Response: The motivation for this study is the apparent accelerated maturity in children in the United States.

Radiogram of distal tibia (left) and fibula (right) showing two epiphyseal plates. Wikipedia Image

Radiogram of distal tibia (left) and fibula (right) showing two epiphyseal plates.
Wikipedia Image

 

We previously demonstrated that skeletal maturity (bone age) is more advanced in today’s children compared to children born in the first half of the 20thCentury (Duren et al., 2015).

n the current study (Boeyer et al., 2018) we show that a significant component of this advanced maturity status is the timing of epiphyseal fusion. In our study, nearly half of the epiphyses of the hand and wrist began or completed fusion significantly earlier in children born after 1995 than those born in the early part of the century, with differences as great as six to ten months for some bones, and mean differences on the order of 4 months in boys and 6 months in girls.  Continue reading

ASH18: RNA Sequencing Identifies More Subtypes of Childhood Leukemia

MedicalResearch.com Interview with:

Charles G. Mullighan, MBBS (Hons), MSc, MD Member, St. Jude Faculty Co-Leader, Hematological Malignancies Program Medical Director, St. Jude Biorepository William E. Evans Endowed Chair St. Judes Children’s Research Hospital Memphis, TN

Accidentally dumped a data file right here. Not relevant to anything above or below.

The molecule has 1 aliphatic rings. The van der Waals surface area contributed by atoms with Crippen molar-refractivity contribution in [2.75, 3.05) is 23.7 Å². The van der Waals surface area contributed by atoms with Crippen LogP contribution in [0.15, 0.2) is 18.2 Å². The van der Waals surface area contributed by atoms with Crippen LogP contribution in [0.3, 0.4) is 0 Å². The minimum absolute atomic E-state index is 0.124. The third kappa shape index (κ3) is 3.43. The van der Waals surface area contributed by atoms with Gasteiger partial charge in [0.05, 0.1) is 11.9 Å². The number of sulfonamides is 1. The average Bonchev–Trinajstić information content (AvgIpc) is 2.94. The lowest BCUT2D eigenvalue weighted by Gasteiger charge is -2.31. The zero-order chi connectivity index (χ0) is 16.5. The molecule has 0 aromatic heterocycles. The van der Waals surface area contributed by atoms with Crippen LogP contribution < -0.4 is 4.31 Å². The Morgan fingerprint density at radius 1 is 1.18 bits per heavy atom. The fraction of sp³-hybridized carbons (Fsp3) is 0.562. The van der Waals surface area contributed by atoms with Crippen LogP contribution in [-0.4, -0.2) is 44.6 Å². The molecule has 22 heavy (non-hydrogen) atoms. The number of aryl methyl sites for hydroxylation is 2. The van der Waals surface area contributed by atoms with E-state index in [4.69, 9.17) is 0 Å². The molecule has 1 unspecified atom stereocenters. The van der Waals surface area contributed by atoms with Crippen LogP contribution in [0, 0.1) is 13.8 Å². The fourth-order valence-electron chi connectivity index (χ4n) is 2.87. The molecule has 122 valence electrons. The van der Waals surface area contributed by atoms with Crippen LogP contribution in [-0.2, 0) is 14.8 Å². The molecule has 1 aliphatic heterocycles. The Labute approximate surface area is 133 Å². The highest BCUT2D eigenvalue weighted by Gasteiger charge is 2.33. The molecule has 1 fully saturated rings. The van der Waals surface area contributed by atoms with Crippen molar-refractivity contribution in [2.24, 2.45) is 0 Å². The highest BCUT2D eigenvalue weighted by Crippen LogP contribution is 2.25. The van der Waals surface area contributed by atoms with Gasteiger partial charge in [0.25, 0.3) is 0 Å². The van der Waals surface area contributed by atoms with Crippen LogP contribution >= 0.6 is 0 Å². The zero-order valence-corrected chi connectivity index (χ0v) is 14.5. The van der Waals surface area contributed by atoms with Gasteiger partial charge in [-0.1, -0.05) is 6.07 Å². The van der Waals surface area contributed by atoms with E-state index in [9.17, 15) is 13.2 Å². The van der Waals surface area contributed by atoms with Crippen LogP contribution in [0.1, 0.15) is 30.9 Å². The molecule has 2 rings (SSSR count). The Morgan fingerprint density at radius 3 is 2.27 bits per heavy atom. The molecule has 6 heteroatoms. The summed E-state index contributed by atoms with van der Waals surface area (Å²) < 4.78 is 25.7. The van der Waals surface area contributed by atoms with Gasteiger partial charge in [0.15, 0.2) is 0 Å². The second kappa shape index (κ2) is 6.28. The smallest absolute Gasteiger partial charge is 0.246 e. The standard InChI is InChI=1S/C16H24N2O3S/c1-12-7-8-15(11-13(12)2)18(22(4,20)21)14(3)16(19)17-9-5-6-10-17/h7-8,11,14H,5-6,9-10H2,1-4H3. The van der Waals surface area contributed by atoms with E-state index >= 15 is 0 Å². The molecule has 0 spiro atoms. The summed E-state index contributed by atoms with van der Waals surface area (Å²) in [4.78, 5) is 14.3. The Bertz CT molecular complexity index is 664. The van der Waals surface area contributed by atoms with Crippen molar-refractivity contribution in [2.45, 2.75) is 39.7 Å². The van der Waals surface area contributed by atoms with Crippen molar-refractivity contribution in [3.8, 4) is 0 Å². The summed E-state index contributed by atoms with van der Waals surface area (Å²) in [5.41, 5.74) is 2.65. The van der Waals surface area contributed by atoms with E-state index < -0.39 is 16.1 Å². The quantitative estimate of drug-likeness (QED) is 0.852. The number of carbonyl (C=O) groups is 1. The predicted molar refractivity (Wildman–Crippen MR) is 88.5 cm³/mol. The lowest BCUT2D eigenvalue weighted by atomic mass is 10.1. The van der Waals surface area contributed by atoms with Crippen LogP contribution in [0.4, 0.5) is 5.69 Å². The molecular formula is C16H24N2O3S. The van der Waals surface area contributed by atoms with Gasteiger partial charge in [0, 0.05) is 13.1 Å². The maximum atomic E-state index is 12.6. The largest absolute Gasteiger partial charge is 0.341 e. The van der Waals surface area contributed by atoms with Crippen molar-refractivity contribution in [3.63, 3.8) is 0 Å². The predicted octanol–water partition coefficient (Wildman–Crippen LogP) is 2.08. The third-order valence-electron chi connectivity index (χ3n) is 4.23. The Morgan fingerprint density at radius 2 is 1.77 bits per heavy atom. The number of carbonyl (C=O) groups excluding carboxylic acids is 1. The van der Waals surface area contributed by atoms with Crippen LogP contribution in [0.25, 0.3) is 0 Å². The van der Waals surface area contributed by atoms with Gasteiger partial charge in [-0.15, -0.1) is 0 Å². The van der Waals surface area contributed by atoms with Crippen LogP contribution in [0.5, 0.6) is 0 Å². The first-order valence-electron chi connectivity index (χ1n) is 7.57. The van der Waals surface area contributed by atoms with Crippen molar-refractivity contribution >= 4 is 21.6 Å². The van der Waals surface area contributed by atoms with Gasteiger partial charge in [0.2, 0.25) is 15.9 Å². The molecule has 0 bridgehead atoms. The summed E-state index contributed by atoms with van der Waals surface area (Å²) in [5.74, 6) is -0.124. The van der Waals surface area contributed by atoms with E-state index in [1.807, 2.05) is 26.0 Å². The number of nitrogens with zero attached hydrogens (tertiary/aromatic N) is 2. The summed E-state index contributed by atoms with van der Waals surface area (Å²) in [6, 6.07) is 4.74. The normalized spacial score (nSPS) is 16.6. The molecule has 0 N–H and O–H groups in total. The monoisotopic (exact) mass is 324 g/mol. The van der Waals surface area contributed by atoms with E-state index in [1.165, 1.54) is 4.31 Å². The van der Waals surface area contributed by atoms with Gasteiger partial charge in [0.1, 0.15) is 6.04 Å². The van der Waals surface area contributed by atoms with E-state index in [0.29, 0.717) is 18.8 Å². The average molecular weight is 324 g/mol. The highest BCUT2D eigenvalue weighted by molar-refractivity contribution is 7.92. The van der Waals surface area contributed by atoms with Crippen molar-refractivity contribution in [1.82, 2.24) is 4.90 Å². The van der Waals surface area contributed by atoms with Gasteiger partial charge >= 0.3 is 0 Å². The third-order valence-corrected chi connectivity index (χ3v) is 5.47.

Dr. Mullighan

Charles G. Mullighan, MBBS (Hons), MSc, MD
Member, St. Jude Faculty
Co-Leader, Hematological Malignancies Program
Medical Director, St. Jude Biorepository
William E. Evans Endowed Chair
St. Judes Children’s Research Hospital
Memphis, TN

MedicalResearch.com: What is the background for this study?

 

Response: B-lineage acute lymphoblastic leukemia (B-ALL) is the commonest form of ALL, and the commonest childhood tumor. It is a leading cause of childhood cancer death. It consists of multiple subtypes defined by genetic alterations. These are often chromosomal translocations that deregulate oncogenes or form fusion proteins. These alterations are disease initiating events and are associated with distinct patterns of leukemic cell gene expression. Most subtypes also have additional mutations that are important for cells to become fully leukemic.

Identifying these initiating genetic changes is very important to identify patients that are likely to respond or do poorly with conventional therapy (multiagent chemotherapy). Also, some identify new opportunities for targeted therapy. However, using standard genetic testing approaches such as chromosomal cytogenetics, about 30% of B-ALL patients don’t have a subtype classifying alteration.

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Black Mothers More Likely To Think Their Sons Have ADHD

MedicalResearch.com Interview with:

George J. DuPaul, PhD Department of Education and Human Services Lehigh University

Dr. DuPaul


George J. DuPaul, PhD

Department of Education and Human Services
Lehigh University

Charles Barrett. Ph.D. School Psychologist Lehigh University

Dr. Barrett

 

Charles Barrett. Ph.D.
School Psychologist
Loudon County Virginia
Public Schools

 

MedicalResearch.com: What is the background for this study? What are the main findings?